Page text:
Johnathan Joseph spent three months on his couch beeping the Bengals to a Madden Super Bowl win while bonding with his five-year-old son.
"He thought he was playing," Joseph said, "but I had it on Coach's Mode."
Make no mistake. The Bengals coaches are in up mode when it comes to Joseph, one of their prized starting cornerbacks that says he's at his healthiest since he was selected as the team's first pick in the 2006 draft.
"Solid. One hundred percent," he says, going through workouts again after missing half the games last season. "I think the best thing was staying on the couch for three months."
One hundred percent.
It is a number Joseph has rarely seen when it comes to his health.
That's why he planted himself on the divan immediately following Dec. 3 surgery on his right foot to repair a recurring stress fracture that wiped out the last six games. But the pain stretched all the way back to June 2, 2007 during a minicamp practice he originally suffered the break.
"I came back too soon," Joseph admits. "It began to feel better around the middle of the year, but I knew at some point I was going to need surgery again."
It broke again in the 13-13 tie against the Eagles this past Nov. 16, which is a bit ironic because the game sums up his career so far. Early in the OT he was exactly where he was supposed to be to pick off quarterback Donovan McNabb and return it for the sudden victory. Instead, it was his 49th career pass defensed instead of his sixth career interception.
"He knows he's got to catch the ball. He's working on his hands," says secondary coach Kevin Coyle. "If Johnathan Joseph is healthy, I have no doubt that he can make explosive plays like other impact corners in this league. That's what he does. He has that athleticism. With the injuries behind him, this is the year he has to do that."
If Joseph can trump what he did as a rookie with the terrific closing speed that netted him 19 pass breakups and if Leon Hall continues to relentlessly progress into an upper echelon technician, the Bengals feel like they've got a cornerback tandem that can compete with most any in the NFL.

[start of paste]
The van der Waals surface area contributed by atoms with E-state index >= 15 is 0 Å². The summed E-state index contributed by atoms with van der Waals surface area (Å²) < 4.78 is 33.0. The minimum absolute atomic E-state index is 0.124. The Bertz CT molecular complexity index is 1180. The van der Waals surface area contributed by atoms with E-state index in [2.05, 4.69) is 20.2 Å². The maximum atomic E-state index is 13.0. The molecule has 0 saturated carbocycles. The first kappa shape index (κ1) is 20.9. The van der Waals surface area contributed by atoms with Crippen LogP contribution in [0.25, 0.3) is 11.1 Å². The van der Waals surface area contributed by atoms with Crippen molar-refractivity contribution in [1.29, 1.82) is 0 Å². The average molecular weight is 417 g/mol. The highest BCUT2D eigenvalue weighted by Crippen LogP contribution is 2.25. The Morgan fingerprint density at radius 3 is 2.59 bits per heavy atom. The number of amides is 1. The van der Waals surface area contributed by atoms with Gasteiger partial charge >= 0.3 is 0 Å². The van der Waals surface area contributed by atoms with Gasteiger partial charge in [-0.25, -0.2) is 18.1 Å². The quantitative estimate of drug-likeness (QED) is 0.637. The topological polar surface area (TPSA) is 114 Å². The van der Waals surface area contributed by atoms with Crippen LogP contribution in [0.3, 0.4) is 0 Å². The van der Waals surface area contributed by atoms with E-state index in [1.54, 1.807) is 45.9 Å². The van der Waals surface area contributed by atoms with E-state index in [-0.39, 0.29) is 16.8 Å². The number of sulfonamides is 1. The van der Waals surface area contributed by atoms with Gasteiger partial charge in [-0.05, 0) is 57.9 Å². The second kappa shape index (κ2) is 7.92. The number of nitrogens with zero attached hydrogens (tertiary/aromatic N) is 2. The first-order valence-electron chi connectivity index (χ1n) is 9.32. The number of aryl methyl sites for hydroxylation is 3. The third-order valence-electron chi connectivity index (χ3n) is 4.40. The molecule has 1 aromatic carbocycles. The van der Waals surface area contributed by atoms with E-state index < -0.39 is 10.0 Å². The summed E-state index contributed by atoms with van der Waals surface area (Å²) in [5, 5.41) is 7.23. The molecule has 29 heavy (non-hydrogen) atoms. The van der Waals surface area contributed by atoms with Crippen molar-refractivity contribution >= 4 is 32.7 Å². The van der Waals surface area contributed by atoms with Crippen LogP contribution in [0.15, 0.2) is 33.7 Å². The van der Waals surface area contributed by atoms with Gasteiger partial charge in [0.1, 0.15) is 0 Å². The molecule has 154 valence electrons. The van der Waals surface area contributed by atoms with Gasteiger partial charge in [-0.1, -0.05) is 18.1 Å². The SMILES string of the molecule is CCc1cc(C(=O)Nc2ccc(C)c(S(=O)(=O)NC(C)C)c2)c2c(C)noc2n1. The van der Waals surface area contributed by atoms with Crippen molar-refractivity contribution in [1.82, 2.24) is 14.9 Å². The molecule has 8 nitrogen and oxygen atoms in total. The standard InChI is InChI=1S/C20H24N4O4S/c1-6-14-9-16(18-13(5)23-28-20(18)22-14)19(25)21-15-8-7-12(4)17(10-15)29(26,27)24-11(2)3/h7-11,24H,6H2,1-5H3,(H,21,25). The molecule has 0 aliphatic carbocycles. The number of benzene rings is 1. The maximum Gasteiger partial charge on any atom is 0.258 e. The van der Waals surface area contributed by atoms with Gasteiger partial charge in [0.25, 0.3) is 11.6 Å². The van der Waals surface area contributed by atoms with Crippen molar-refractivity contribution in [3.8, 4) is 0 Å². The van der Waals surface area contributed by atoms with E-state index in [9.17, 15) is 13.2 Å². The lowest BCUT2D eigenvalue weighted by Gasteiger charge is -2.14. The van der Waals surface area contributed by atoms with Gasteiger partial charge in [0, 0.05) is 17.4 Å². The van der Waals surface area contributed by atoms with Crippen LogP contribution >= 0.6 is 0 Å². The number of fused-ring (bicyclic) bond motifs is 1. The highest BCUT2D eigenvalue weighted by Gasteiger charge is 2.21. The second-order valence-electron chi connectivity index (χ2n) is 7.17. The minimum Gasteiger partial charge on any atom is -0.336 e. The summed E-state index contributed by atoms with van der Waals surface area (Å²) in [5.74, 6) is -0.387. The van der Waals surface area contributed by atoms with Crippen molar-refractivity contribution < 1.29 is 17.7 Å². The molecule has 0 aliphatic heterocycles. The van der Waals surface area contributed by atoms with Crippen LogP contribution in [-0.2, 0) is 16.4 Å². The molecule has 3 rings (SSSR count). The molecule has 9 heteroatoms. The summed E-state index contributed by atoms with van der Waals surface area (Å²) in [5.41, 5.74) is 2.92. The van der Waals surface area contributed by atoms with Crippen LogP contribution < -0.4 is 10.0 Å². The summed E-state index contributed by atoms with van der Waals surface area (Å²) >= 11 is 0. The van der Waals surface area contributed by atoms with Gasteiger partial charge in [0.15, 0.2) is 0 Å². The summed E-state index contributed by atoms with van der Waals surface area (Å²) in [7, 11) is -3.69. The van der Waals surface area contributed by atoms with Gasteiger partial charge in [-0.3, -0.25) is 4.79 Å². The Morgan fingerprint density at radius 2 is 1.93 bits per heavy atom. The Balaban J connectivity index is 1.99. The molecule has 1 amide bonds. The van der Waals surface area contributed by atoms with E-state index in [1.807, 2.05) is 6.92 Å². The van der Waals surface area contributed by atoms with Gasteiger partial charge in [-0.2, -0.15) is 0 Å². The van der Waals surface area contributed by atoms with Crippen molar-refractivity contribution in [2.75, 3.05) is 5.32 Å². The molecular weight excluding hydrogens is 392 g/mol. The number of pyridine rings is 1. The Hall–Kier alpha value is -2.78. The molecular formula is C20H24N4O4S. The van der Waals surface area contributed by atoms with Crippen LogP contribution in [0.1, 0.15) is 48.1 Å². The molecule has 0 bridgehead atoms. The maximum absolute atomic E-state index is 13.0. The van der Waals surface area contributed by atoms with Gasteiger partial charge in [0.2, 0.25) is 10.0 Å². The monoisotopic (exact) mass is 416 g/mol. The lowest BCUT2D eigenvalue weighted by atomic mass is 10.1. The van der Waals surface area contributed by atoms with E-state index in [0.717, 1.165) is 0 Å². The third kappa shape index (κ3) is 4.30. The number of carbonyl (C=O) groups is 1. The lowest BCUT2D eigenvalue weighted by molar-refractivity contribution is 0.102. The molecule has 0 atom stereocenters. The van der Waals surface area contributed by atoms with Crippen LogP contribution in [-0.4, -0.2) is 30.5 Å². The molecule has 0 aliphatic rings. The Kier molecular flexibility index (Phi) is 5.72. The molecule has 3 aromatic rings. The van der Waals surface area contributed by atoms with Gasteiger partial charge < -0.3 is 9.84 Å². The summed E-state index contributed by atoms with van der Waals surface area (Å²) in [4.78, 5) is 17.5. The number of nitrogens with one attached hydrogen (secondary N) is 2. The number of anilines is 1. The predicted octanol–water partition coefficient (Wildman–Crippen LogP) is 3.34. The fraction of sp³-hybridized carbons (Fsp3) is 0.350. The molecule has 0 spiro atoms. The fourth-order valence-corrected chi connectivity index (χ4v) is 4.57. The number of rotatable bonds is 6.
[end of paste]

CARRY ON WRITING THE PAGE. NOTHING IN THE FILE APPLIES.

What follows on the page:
"The big thing for me is to stay healthy, things stay quiet, and I just go out and do my job," Joseph says. "When I play, I'm productive. I've got (49) pass breakups and (178) tackles, so when I'm on the field, I'll produce. But I've got to stay on the field."
Joseph offers no excuses for last year, when he missed virtually four of the first five games with a high ankle sprain even before the break.
None for the miserable game in Houston when Andre Johnson went off and Kevin Walter went down and Joseph still hasn't touched either. And none for the huge third-down play against the Steelers back in October when he had a pass to wide receiver Santonio Holmes on his hip and let it get by for a back-breaking completion.
He also had some big moments. With the Jaguars trying to tie the game late with a two-point conversion, Joseph quickly batted down a slant to preserve the first victory of the season.
But Coyle figures of Joseph's 30 NFL starts, he's been healthy for only about half of them. And none for last year's seven starts.
"I'm not making excuses for him because he has to play better and he knows he has to play better, but I don't think there is any question that him not being 100 percent has been a factor in his play," Coyle says. "We haven't seen that real explosive athleticism that we saw that first year. But as a cornerback, you've got to have confidence in your feet. That's what you use to drive off and break on the ball, and if it's not 100 percent, and you have to do things a little different mechanically, it's going to affect you."
Joseph is pleased with the surgery. A piece of his hip bone was grafted into the fracture, as well as a larger screw, and he's been flying around Paul Brown Stadium, even getting into the post-workout basketball games. The three months on the couch (he began walking around on Valentine's Day) not only reenergized the foot, but brought him time with his oldest and his newborn.
And he feels kind of like a newborn himself.
"I feel like I did when they first draft me," Joseph says. "I feel rested, there's no pain. Now is the time."